But if every choice – to more hair-trigger effect today than ever – is between life and death, Maoz’s movie shows that even those alternatives are riddled with complexity.  Saving your friends by killing your foes; sparing your foes and thereby killing your friends; assuming a danger – an explosive-packed oncoming car – where there may be none; assuming a safe ally – the Christian Phalangist who brings the captured Syrian- when there may be none.  The Phalangist, a Trojan incursor whose entry into the plot proves deadlier than the Syrian’s, is the devil ex machina in a scene of perfect horror.  Speaking Arabic, he taunts the prisoner with a litany of promised tortures and barbarities, then turns to the tank crew and says, in their language, “Treat him carefully, he’s a prisoner of war.” Promising to lead the crew to safety, if they only follow him, the Phalangist then departs into the night – into the bomb-ruined maze of a city where the tank has ended up – and becomes the tank’s Jack o’Lantern leading it (the audience and the crew both suspect) to disaster.

There has surely never been a film squeezed for so long into so confined a space. It makes a submarine movie seem like a western. Only two book-ending shots are set outside the tank.  Two shots of sunflower fields, waving with the kitsch lyricism of a travel poster.  Between those poles of optimism, Maoz fits us into his iron maiden and slams the door.  The ‘outside world’ is seen only through the gun sights.  It is barely heard at all.  The main acoustic is the turning, grinding, winching noise of the turret as it changes our viewpoint moment by moment: up, down, leftward, rightward, like some robotic madman dictating our world-view by an ear-tormenting semaphore of right angles.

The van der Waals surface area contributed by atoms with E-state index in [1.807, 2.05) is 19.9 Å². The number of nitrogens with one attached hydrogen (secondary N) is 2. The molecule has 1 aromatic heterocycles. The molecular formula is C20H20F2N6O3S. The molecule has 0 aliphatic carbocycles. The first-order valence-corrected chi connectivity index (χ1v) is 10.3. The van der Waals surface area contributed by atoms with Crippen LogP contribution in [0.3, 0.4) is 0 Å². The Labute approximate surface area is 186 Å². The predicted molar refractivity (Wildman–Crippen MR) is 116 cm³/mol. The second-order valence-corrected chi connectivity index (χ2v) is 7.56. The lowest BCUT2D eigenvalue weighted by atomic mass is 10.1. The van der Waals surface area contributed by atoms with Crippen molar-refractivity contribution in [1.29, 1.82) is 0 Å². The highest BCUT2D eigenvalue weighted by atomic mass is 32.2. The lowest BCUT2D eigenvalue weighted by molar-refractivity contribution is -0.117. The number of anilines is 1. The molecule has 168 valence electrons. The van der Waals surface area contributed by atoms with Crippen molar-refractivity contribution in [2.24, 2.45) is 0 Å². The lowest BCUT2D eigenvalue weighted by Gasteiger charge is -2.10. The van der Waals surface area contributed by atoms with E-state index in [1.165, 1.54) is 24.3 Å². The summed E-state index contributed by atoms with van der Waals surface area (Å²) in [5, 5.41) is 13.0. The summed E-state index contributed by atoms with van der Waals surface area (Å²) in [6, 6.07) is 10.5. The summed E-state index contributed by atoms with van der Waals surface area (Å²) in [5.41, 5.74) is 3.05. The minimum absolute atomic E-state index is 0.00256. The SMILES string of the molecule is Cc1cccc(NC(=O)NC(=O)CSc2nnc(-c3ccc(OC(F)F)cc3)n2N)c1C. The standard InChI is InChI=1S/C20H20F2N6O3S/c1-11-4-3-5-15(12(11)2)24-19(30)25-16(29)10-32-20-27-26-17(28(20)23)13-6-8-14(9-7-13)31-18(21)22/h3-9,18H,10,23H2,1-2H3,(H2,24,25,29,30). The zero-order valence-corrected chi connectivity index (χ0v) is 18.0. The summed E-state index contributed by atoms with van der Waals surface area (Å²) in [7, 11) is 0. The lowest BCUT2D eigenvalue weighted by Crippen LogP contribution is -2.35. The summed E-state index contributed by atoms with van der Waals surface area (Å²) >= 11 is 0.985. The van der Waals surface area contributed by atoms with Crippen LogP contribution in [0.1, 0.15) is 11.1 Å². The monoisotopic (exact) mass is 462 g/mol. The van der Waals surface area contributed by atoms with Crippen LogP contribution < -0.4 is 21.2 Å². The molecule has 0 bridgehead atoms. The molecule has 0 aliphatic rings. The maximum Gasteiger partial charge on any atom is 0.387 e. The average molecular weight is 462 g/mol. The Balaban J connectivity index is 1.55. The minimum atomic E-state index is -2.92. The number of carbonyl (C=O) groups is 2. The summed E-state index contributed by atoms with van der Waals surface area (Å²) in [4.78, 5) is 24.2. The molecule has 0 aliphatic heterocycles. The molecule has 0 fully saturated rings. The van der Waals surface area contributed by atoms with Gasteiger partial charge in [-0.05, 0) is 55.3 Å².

Every soldier in the tank is a good soldier; every soldier in the tank is mentally going to pieces.  That is not a contradiction, it is just war; or the guerilla war-with-machines that was the 1982 Lebanon conflict.  In one seriocomic coup de cinema, Maoz splatters the tank’s interior walls with soup croutons after a packet explodes when the vehicle takes a hit.  The grisly pieces rain down the greasy metal flanks at the speed of about one inch per hour.  They are like tears transformed into junk snacking, or junk snacking transformed into tears.

Finally the tension, anguish, uncertainty, confinement – the sense (again for both audience and crew) of living inside a metal carapace controlled not by us but by our foes and tormentors – become too much. The tank makes a dash for it.  It charges blind into the maze of streets, seeking an escape route, as it charged seemingly blind into the banana grove.  LEBANON says there is a limit to the limits human beings will accept, even in the disciplined nightmare of war, even if the war is dictated by national necessity or alleged just cause.

Count the conditional in that sentence.  Don’t they tell their own story?  How many ‘ifs’ must a nation muster – or can a nation get away with – when it mobilizes men for battle?  LEBANON makes the point for us, in as charged and focused a war movie as this millennium has given us.  Men are not machines.  Machines are machines.  In good times they may be good for each other.  But in times of fire, when the fire is strong enough to melt both metal and men’s minds, they are just raw material destined to fuse together in the furnace.  The tank in LEBANON, like the tank’s crew, is hero and villain at once, sealed in a symbiotic oneness, seared together for the sepulcher or, if lucky, spared for a chastened and eternally haunted survival.






©HARLAN KENNEDY. All rights reserved